Remnants of the previous recession, while still weighing on the minds of many, are slowly being relegated to the past. The U.S. economy has made enough progress to mend a lot of the wounds resulting from the downturn. It is estimated that 100 percent of the nearly eight million people who lost their jobs have reentered the labor force. Housing prices have increased dramatically, as fewer homeowners are currently underwater. These indicators, and several more just like them, suggest that the rebound is finally gaining traction. Furthermore, a study conducted by the National Association of Home Builders (NAHB) supports the notion of a return to normalcy. Of the approximately 350 metro markets nationwide, 56 returned to or exceeded their last normal levels of economic and housing activity.
In order to quantify what many are referring to as “a return to normalcy,” the NAHB compiled economic and housing activity statistics into the First American Leading Markets Index (LMI). Accounting for current permit, price and employment data, the index currently shows a national score of .88. For those unfamiliar with these metrics, the score acknowledges that we are currently running at 88 percent (.88) of the normal economic and housing activity. Of particular interest, however, are those markets that demonstrated an increased propensity for above average growth. Thirty percent of metro areas saw their score rise this month and 83 percent have shown an improvement over the past year – each of which serve as a testament to the improving economy and housing sector.
“Markets are gradually returning to normal levels of housing and economic activity,” said NAHB Chairman Kevin Kelly, a home builder and developer from Wilmington, Del. “When we see more sustainable levels of job growth, this will unleash pent-up demand and bring more buyers into the marketplace.”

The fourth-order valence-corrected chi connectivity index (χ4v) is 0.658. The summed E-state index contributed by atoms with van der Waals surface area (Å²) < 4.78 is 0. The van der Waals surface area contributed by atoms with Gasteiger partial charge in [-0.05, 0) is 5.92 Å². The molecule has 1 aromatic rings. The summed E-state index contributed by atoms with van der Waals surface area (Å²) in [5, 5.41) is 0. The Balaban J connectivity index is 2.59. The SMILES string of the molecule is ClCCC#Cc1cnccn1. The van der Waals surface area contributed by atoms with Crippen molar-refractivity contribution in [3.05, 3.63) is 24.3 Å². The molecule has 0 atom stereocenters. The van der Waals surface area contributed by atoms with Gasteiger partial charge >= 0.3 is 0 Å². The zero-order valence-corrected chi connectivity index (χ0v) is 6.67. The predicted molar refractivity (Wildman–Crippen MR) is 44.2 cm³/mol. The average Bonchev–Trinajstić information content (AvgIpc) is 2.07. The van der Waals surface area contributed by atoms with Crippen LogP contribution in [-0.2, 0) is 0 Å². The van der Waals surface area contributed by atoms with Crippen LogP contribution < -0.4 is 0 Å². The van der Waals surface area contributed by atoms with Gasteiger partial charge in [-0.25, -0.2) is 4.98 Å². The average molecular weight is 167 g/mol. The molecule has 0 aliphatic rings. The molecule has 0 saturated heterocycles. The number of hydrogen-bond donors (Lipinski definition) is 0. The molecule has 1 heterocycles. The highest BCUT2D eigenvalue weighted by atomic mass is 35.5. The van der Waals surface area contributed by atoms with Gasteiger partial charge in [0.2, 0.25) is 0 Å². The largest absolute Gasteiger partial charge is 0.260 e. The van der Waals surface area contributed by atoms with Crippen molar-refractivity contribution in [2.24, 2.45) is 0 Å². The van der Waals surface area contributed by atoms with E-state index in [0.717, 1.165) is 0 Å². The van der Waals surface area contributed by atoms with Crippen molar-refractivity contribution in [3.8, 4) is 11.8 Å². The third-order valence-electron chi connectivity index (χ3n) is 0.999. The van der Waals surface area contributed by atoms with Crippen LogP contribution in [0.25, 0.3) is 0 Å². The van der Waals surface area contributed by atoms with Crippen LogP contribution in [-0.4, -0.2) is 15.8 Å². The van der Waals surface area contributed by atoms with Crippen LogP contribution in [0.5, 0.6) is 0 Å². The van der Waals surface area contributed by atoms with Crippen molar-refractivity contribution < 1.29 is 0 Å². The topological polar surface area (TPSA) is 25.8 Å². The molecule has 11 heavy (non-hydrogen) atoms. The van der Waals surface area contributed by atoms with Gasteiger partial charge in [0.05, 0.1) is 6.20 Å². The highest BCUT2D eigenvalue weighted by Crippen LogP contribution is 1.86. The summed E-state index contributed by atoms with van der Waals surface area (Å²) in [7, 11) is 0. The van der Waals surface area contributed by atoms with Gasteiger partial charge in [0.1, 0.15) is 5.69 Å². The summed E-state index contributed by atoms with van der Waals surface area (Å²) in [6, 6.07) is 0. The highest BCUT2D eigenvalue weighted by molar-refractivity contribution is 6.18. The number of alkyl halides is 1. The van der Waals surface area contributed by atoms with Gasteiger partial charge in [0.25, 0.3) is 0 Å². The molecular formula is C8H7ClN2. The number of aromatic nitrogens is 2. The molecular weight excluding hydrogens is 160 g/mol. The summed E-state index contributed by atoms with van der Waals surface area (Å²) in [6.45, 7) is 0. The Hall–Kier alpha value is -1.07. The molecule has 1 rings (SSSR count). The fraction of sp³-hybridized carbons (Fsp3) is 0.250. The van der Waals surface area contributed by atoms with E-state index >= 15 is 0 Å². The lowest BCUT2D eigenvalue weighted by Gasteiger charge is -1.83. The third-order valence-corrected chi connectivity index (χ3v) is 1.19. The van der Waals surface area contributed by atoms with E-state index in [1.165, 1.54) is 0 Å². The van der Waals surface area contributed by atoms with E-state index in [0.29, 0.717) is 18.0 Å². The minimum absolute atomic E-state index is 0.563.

Of those metros exhibiting the most growth, Baton Rouge is leading the way. With a score of 1.4 on the LMI, the Louisiana city has improved from its previous market activity level by a staggering 40 percent. The following list represents the top 10 metros whose scores indicate that their economic and housing activity now equals or exceeds previous norms:
- Baton Rouge
- Oklahoma City
- Los Angeles
- San Jose
- Salt Lake City
While the progress is encouraging, both the economy and housing activity have several imposing obstacles to overcome. Certain indicators have progressed more than others. “Of the three components in the LMI, the one lagging is single-family housing permits, which is only 43 percent of the way back to normal while home prices are 26 percent above their last normal level and employment is at 95 percent of its previous norm,” said NAHB Chief Economist David Crowe. “In the 22 metros where permits are at or above normal, the overall index indicates that these markets have fully recovered.”
“Well over one-third of all markets are operating at a level of at least 90 percent of previous norms, and this bodes well for a continuing housing recovery in the year ahead,” said Kurt Pfotenhauer, vice chairman of First American Title Insurance Co., which co-sponsors the LMI report.
Even more encouraging is the fact that smaller metros are far-surpassing expectations. While they may not carry the same weight as their larger counterparts, smaller metros are preforming well across the country. Two cities in Texas, Odessa and Midland, are operating at twice their strength prior to the recession. For comparisons, that is a 2.0 on the LMI.
The LMI is just one indicator in which professionals can analyze the current status of the housing sector and the economy. There are several other indicators that need to be taken into consideration before one can form a rational opinion. None-the-less, it is a positive step in the right direction for those actively participating in the real estate industry. Investors should view this as a great time to secure assets.